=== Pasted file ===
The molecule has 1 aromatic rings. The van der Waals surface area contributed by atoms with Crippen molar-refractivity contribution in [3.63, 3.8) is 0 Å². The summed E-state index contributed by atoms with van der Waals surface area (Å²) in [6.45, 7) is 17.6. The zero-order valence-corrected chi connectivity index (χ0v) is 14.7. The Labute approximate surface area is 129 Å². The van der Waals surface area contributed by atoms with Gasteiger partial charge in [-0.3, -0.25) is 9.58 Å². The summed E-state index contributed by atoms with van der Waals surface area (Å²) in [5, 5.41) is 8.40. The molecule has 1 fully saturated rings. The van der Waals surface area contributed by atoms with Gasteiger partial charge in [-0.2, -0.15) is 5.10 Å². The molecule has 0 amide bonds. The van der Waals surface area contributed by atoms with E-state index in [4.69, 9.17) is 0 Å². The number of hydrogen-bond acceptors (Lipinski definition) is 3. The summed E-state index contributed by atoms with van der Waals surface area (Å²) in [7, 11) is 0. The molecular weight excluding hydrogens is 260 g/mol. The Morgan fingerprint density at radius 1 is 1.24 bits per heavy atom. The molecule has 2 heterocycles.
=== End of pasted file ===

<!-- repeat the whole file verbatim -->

The molecule has 1 aromatic rings. The van der Waals surface area contributed by atoms with Crippen molar-refractivity contribution in [3.63, 3.8) is 0 Å². The summed E-state index contributed by atoms with van der Waals surface area (Å²) in [6.45, 7) is 17.6. The zero-order valence-corrected chi connectivity index (χ0v) is 14.7. The Labute approximate surface area is 129 Å². The van der Waals surface area contributed by atoms with Gasteiger partial charge in [-0.3, -0.25) is 9.58 Å². The summed E-state index contributed by atoms with van der Waals surface area (Å²) in [5, 5.41) is 8.40. The molecule has 1 fully saturated rings. The van der Waals surface area contributed by atoms with Gasteiger partial charge in [-0.2, -0.15) is 5.10 Å². The molecule has 0 amide bonds. The van der Waals surface area contributed by atoms with E-state index in [4.69, 9.17) is 0 Å². The number of hydrogen-bond acceptors (Lipinski definition) is 3. The summed E-state index contributed by atoms with van der Waals surface area (Å²) in [7, 11) is 0. The molecular weight excluding hydrogens is 260 g/mol. The Morgan fingerprint density at radius 1 is 1.24 bits per heavy atom. The molecule has 2 heterocycles.